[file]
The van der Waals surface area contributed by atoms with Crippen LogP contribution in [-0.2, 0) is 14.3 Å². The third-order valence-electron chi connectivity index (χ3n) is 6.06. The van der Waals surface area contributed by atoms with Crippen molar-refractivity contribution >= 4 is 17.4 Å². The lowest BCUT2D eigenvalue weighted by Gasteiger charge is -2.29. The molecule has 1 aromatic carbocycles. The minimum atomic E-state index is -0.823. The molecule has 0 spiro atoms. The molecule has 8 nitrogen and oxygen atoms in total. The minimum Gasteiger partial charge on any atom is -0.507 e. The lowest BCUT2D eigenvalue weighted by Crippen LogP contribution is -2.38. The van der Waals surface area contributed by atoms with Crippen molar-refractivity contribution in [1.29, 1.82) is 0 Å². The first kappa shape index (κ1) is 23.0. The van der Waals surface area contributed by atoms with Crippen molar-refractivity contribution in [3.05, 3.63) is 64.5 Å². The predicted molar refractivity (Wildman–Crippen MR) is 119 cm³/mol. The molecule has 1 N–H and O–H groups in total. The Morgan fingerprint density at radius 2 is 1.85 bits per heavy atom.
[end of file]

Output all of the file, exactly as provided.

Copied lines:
The van der Waals surface area contributed by atoms with Crippen LogP contribution in [-0.2, 0) is 14.3 Å². The third-order valence-electron chi connectivity index (χ3n) is 6.06. The van der Waals surface area contributed by atoms with Crippen molar-refractivity contribution >= 4 is 17.4 Å². The lowest BCUT2D eigenvalue weighted by Gasteiger charge is -2.29. The molecule has 1 aromatic carbocycles. The minimum atomic E-state index is -0.823. The molecule has 0 spiro atoms. The molecule has 8 nitrogen and oxygen atoms in total. The minimum Gasteiger partial charge on any atom is -0.507 e. The lowest BCUT2D eigenvalue weighted by Crippen LogP contribution is -2.38. The van der Waals surface area contributed by atoms with Crippen molar-refractivity contribution in [1.29, 1.82) is 0 Å². The first kappa shape index (κ1) is 23.0. The van der Waals surface area contributed by atoms with Crippen molar-refractivity contribution in [3.05, 3.63) is 64.5 Å². The predicted molar refractivity (Wildman–Crippen MR) is 119 cm³/mol. The molecule has 1 N–H and O–H groups in total. The Morgan fingerprint density at radius 2 is 1.85 bits per heavy atom.